Virtual reality and trypanophobia (fear of needles)

What is trypanophobia? This is the medical name for a fear of injections which affects more people than first realised. Many people dread injections and experience an extreme reaction such as fainting when faced with an injection. This is sometimes but not always accompanied by a fear of blood.

Cognitive behavioural therapy (CBT) is one form of treatment but another is virtual reality immersion therapy (VRIT). This article talks about this in more detail.

The aim with this form of therapy is exposure: by this we mean to encourage the sufferer to face up to their fears which will help build their confidence and allow them regain control of the situation. A loss of control is a common feeling for many phobia sufferers who experience anxiety when threatened or are not in control of a situation.

Repeated exposure to the cause of the phobia starts to remove the fear and dread. The sufferer becomes accustomed to the situation and as a result, no longer feels scared or anxious. They feel confident and ready to handle whatever comes their way.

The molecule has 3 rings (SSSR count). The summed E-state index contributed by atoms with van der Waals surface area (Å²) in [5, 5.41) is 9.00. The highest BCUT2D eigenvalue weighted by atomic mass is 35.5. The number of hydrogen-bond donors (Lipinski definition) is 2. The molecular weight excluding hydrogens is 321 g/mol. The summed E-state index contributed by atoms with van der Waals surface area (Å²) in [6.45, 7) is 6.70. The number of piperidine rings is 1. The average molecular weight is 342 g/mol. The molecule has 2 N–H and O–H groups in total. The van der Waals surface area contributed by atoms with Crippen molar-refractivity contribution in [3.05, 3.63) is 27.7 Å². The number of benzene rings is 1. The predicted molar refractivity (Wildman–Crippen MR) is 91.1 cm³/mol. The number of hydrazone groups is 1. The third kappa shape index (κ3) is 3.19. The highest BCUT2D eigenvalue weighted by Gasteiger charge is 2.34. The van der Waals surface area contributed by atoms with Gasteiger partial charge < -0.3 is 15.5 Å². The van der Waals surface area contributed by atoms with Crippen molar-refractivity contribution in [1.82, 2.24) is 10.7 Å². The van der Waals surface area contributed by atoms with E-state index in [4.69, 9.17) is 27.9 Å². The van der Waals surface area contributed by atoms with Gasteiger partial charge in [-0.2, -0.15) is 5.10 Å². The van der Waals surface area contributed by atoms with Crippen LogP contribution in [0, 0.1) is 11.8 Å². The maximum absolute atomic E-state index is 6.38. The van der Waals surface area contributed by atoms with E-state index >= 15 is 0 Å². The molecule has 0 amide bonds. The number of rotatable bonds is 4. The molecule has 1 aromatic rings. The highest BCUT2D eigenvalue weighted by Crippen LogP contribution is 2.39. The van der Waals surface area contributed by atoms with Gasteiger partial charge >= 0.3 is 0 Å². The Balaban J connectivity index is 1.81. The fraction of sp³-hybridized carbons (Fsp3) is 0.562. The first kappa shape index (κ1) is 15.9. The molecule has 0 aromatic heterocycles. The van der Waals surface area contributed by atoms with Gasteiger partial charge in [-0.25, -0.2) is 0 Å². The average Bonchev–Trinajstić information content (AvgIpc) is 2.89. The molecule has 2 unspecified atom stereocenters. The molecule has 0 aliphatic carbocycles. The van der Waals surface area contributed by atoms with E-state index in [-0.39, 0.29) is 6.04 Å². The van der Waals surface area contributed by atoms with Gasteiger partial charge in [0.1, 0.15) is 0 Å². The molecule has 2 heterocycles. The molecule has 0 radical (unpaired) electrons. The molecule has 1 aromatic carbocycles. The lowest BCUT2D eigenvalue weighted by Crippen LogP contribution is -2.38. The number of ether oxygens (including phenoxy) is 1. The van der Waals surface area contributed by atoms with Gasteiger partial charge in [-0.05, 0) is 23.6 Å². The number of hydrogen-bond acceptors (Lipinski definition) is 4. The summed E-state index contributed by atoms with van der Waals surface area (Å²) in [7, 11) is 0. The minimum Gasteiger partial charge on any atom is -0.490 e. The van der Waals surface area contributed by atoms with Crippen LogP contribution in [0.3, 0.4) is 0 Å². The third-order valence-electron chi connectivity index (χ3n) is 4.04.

Virtual reality treatment for trypanophobia

What virtual reality does is to enable them to experience this but in a safe environment. They wear a head mounted display (HMD) which contains two lenses that display images to the wearer. These images change as the person turns their head which then alters their perception. A built in tracking system monitors this and feeds this information back to the therapist.

One example of this is a scenario in which the affected person is shown inside a doctor’s surgery. They able to move around this surgery – walk past reception -before entering a consultation room. Once there a virtual nurse will conduct a virtual blood test.

Biofeedback is used to record the person’s physical and emotional responses, for example a rise or fall in their anxiety levels. The person undergoes this therapy on several occasions with the aim of easing their phobia due to repeated exposure to the trigger, e.g. injections. This repeated exposure results in a gradual familiarisation with the situation which removes the sense of threat and regains control. The aim is to boost confidence and self-esteem.

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